Dining at Island Cove is a hole in one

Island Cove co-owner Mary Gosselin fires up fuel on the outdoor grill for hungry mini golfers. — Photo by Michael Cummo

Sometimes the most satisfying food comes from the most unexpected places. No,
I don’t mean the time that you late-night dumpster dived at Dunkin’ Donuts in college (though in my…I mean YOUR defense, they do pristinely package their still-fresh baked goods before disposing of them).

What I’m talking about is those hidden gems of food spots. Holes in the walls. Best kept secrets. Like finding out Tisbury Farm Market might be one of the best coffee spots on the Island: the coffee is hot and strong, the price is right, and there’s never a line. I was going to keep that tidbit to myself, but I’m offering it up as my reward to you for reading my column, and continuing to read it after I discuss dumpster food.

So here’s another one for you: go play mini-golf, and make sure you work up an appetite, because the grill at Island Cove Adventures in Vineyard Haven is heating up. This shady cabana-style food stand has been around since 2002, but few people realize that Island Cove’s menu ranges far beyond ice cream. Mary Gosselin, who owns Island Cove with her husband, Ray, has a long history with food. A nutrition major, Ms. Gosselin came to the Island after college, where she learned the choreographed art of short order cooking at Island restaurants such as the Dock Street Coffee Shop.

“I wanted to own a restaurant, my husband wanted to own a mini golf,” Ms. Gosselin said. She gave her husband the go-ahead, on the condition that “I don’t have to be involved.” As it turned out, getting involved opened opportunities Ms. Gosselin didn’t know existed. She had already decided that the hospital work available for a nutritionist was not for her.

“I was the first person people met when they were diagnosed with medical conditions. I was dealing with 40-, 50-, 60-year-olds who were scared, sick, and I was taking away their comfort foods,” Ms. Gosselin said. So she turned her attention to preventing health issues instead. “I decided I wanted to work with children, because then we could avoid that scary conversation. I wanted to teach kids to like chicken and vegetables, and make good food that tastes good.”

The mini-golf business provided the window to working with children that Ms. Gosselin sought. “I like to cook for kids because they are so spontaneous. If they like it, they’ll tell you, if not, they will too,” Ms. Gosselin said. “Most kids can deal with grilled cheese or a hot dog, but I have a lot of kids that love my grilled chicken. I feel like that’s a personal win for a child to fall in love with chicken.”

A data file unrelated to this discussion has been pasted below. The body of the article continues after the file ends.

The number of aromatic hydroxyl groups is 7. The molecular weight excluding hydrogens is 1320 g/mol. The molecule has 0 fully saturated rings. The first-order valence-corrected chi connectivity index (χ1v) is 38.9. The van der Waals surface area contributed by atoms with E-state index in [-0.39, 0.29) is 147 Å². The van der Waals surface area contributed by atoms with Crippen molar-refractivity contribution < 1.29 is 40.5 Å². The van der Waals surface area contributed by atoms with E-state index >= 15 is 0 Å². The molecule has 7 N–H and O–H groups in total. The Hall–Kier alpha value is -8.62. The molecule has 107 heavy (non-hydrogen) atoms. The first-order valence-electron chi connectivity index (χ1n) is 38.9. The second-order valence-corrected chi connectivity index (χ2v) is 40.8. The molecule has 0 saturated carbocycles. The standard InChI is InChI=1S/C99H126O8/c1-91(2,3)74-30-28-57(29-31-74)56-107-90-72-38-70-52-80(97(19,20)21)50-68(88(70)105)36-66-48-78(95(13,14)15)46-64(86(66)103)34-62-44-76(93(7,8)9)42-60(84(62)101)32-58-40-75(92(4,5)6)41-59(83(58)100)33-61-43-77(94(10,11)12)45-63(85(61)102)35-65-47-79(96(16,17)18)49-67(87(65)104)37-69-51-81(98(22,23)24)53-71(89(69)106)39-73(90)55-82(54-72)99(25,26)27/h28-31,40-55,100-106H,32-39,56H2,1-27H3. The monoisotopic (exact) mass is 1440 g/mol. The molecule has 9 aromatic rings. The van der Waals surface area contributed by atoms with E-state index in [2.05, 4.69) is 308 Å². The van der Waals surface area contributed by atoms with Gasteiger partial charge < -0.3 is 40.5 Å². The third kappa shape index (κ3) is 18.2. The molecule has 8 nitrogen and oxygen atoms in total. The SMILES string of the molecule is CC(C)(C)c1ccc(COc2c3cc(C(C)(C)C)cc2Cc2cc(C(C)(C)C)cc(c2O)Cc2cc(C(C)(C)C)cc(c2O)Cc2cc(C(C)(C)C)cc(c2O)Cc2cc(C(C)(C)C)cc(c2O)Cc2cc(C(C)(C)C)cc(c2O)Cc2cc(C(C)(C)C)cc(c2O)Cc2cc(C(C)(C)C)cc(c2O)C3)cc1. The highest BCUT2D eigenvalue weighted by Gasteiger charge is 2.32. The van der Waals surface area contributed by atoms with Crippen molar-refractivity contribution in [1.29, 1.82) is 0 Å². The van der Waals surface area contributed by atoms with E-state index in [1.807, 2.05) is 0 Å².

Having healthy choices at the mini-golf course was a given. Families were playing together, kids were powering up the rock wall, expending huge amounts of energy. Ms. Gosselin felt it necessary to provide them with the right fuel at the right price. In addition to burgers, dogs, and flatbread pizzas, there are vegetarian and gluten-free options such as fruit smoothies and a sweet potato black bean veggie burger. Prices range from $3.50 for a hot dog, to just under $7 for Mary’s specialty: chicken breast and veggies in a secret marinade, served atop a toasted flatbread.

“Everybody needs to eat, and we made a decision to keep it reasonable,” Ms. Gosselin said. “It’s hard to find good food at a reasonable price, especially in a venue like this. It’s what I would want to find if I were traveling with my family. What a surprise that I can have a veggie burger, or my child who’s gluten-free can join the family for dinner. And it tastes good.”

Ms. Gosselin says offering quality food and ice cream just adds to the positive family atmosphere. “It’s the only place I see families not texting,” she said. It instills the nostalgia for a perfect childhood vacation that Ms. Gosselin says families come back and thank her for year after year.

When I was a kid and went on vacation, my brother and I would always insist on playing mini-golf, mostly so we could beat each other with the putters behind my parents’ backs, or climb over the features into the appealing neon-blue ponds to fish out extra balls (also frowned upon). To bribe us into less-obnoxious behavior, my parents would dangle the possibility of ice cream in front of us. Looking back, a muggy night, a round of mini-golf, and a dripping ice cream cone defined what it meant to be a kid in summertime. Add to that a healthy meal, and a scramble up a rock wall, and you’ve got a real hole in one.

For more information, call 508-693-2611, visit islandcoveadventures.com, or look for Island Cove Adventures on Facebook.